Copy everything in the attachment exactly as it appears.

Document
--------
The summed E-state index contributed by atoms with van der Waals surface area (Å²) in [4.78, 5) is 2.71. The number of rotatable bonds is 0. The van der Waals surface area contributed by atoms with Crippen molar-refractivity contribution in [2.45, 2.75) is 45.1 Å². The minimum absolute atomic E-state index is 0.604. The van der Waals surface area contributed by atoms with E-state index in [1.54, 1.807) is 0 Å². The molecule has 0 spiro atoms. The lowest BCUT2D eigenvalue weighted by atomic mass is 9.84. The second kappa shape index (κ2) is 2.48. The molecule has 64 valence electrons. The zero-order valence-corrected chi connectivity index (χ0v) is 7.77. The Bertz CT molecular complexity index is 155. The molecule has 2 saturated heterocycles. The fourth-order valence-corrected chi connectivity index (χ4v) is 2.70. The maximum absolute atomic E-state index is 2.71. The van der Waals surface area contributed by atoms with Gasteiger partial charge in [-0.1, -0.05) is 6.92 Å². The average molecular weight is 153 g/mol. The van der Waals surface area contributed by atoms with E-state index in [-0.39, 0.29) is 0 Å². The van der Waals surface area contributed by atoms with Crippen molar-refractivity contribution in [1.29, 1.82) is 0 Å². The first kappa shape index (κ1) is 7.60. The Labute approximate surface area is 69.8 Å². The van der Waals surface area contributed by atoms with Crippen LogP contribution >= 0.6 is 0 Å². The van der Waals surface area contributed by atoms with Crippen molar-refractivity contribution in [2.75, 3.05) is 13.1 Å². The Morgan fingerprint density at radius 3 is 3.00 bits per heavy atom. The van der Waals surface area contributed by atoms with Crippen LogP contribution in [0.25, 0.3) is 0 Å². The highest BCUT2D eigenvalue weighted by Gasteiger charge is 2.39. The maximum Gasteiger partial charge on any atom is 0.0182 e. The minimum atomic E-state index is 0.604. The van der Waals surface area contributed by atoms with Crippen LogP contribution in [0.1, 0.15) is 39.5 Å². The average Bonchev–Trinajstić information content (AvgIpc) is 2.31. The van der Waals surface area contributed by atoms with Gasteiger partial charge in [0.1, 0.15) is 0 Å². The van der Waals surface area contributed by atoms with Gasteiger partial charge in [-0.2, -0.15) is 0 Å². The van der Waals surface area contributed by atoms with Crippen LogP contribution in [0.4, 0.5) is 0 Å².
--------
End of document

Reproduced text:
The summed E-state index contributed by atoms with van der Waals surface area (Å²) in [4.78, 5) is 2.71. The number of rotatable bonds is 0. The van der Waals surface area contributed by atoms with Crippen molar-refractivity contribution in [2.45, 2.75) is 45.1 Å². The minimum absolute atomic E-state index is 0.604. The van der Waals surface area contributed by atoms with E-state index in [1.54, 1.807) is 0 Å². The molecule has 0 spiro atoms. The lowest BCUT2D eigenvalue weighted by atomic mass is 9.84. The second kappa shape index (κ2) is 2.48. The molecule has 64 valence electrons. The zero-order valence-corrected chi connectivity index (χ0v) is 7.77. The Bertz CT molecular complexity index is 155. The molecule has 2 saturated heterocycles. The fourth-order valence-corrected chi connectivity index (χ4v) is 2.70. The maximum absolute atomic E-state index is 2.71. The van der Waals surface area contributed by atoms with Gasteiger partial charge in [-0.1, -0.05) is 6.92 Å². The average molecular weight is 153 g/mol. The van der Waals surface area contributed by atoms with E-state index in [-0.39, 0.29) is 0 Å². The van der Waals surface area contributed by atoms with Crippen molar-refractivity contribution in [1.29, 1.82) is 0 Å². The first kappa shape index (κ1) is 7.60. The Labute approximate surface area is 69.8 Å². The van der Waals surface area contributed by atoms with Crippen LogP contribution >= 0.6 is 0 Å². The van der Waals surface area contributed by atoms with Crippen molar-refractivity contribution in [2.75, 3.05) is 13.1 Å². The Morgan fingerprint density at radius 3 is 3.00 bits per heavy atom. The van der Waals surface area contributed by atoms with Crippen LogP contribution in [0.25, 0.3) is 0 Å². The highest BCUT2D eigenvalue weighted by Gasteiger charge is 2.39. The maximum Gasteiger partial charge on any atom is 0.0182 e. The minimum atomic E-state index is 0.604. The van der Waals surface area contributed by atoms with Crippen LogP contribution in [0.1, 0.15) is 39.5 Å². The average Bonchev–Trinajstić information content (AvgIpc) is 2.31. The van der Waals surface area contributed by atoms with Gasteiger partial charge in [0.1, 0.15) is 0 Å². The van der Waals surface area contributed by atoms with Gasteiger partial charge in [-0.2, -0.15) is 0 Å². The van der Waals surface area contributed by atoms with Crippen LogP contribution in [0.4, 0.5) is 0 Å².